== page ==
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Remember, Trump is just a symptom

Well we may have actually done it. It’s been days and while we are still (STILL) waiting the final count, things are looking good at the moment. That doesn’t mean it won’t be a rocky several months or that the victory is assured. It also doesn’t mean that there isn’t a lot of work to do.

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Why does counting votes take so long?

Well here we are, it’s a few days post election and we’re still counting votes. It seems odd, right? We should know by now who won and who lost. Part of the problem is that racist piece of crap the electoral college. That isn’t the only issue though, if you want to know why we still have no clue who won, we need to remember that this was a manufactured problem.

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The Fall of the House of America

I’m old enough that I remember the fall of the Berlin wall, but young enough that at the time I didn’t understand its significance. We will get into why that’s important, but let’s talk about the post for the day. Today is yet another history lesson courtesy of the labs. Like all history, we’re doomed to get kicked in the face by it. Oh well, let’s do it anyway…

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Your vote doesn’t count, but you should still do it.

The U.S. election is here, we will soon decide who leads us for the next four years. Four years, that’s the standard length for a military service contract. It didn’t seem like a long time, I mean four years out of what, on average eighty or so that we get to live? Yet the last four have felt like decades and it reminds me that while your vote doesn’t count, you should still do it.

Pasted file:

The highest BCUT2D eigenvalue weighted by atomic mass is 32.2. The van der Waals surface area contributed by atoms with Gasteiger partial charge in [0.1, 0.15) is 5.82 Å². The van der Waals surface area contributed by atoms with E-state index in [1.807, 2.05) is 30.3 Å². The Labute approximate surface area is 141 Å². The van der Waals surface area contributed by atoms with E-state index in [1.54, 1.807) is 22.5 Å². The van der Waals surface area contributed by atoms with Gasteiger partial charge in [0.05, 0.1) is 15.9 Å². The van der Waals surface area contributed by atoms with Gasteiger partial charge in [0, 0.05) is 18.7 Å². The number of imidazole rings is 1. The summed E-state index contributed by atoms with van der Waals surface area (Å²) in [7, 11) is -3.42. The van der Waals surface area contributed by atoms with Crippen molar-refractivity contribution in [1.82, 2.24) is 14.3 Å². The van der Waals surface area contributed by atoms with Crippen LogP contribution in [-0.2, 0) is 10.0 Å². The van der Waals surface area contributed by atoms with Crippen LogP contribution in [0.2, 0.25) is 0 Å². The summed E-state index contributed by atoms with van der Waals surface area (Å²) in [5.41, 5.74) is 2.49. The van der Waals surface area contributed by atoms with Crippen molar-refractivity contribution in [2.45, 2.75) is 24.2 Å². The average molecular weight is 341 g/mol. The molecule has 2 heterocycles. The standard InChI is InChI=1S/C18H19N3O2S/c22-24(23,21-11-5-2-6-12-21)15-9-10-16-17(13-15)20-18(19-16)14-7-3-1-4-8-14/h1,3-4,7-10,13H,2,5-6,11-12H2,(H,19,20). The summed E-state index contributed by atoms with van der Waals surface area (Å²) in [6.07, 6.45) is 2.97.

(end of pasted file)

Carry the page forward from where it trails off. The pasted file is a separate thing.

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Thalidomide: A forgotten history

Distaval was the brand name for Thalidomide

The COVID-19 vaccine is coming… eventually. There is a push by Trump to get it out to the general public prior to the election no matter the cost… gee I wonder why? However, we have testing standards in place for a very good reason and while it can be medically necessary to provide promising medicine in a few select cases, this is not one of them. A history lesson is in order and like all history, we may be doomed to repeat it if we don’t learn from it.

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Day 307: COVID19 and BLM or why you should wear a mask

statue

Despite the media blackout the Black lives matter protests are still going strong. To say I’m proud would be an understatement. Unfortunately with all the protests going on people are claiming that COVID19 isn’t as bad as people said it was, or that the protesters should stop because of the pandemic. The critiques all miss the point, this one simple trick will slow the transmission and it really works.

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Day 305: Trump, Godwin’s law, and history

Screenshot of Mike Godwin's tweet saying, "By all means, compare these shitheads to Nazis. Again and again. I'm with you."

Screenshot of Mike Godwin's tweet saying, "By all means, compare these shitheads to Nazis. Again and again. I'm with you."

Straight from the man himself, this is a very real tweet by Mike Godwin (Here).

Godwin’s law states simply “as an online discussion grows longer, the probability of a comparison involving Nazis or Hitler approaches 1.” Coined by Mike Godwin, Godwin’s law is often invoked when talking about Trump or the horrid state the so-called US democracy is in. Here’s the catch, the law was suspended by Godwin himself when talking about Trump and company, for very good reasons.

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Day 284: The things we do in the dark

2020-05-29

It’s the least they could do.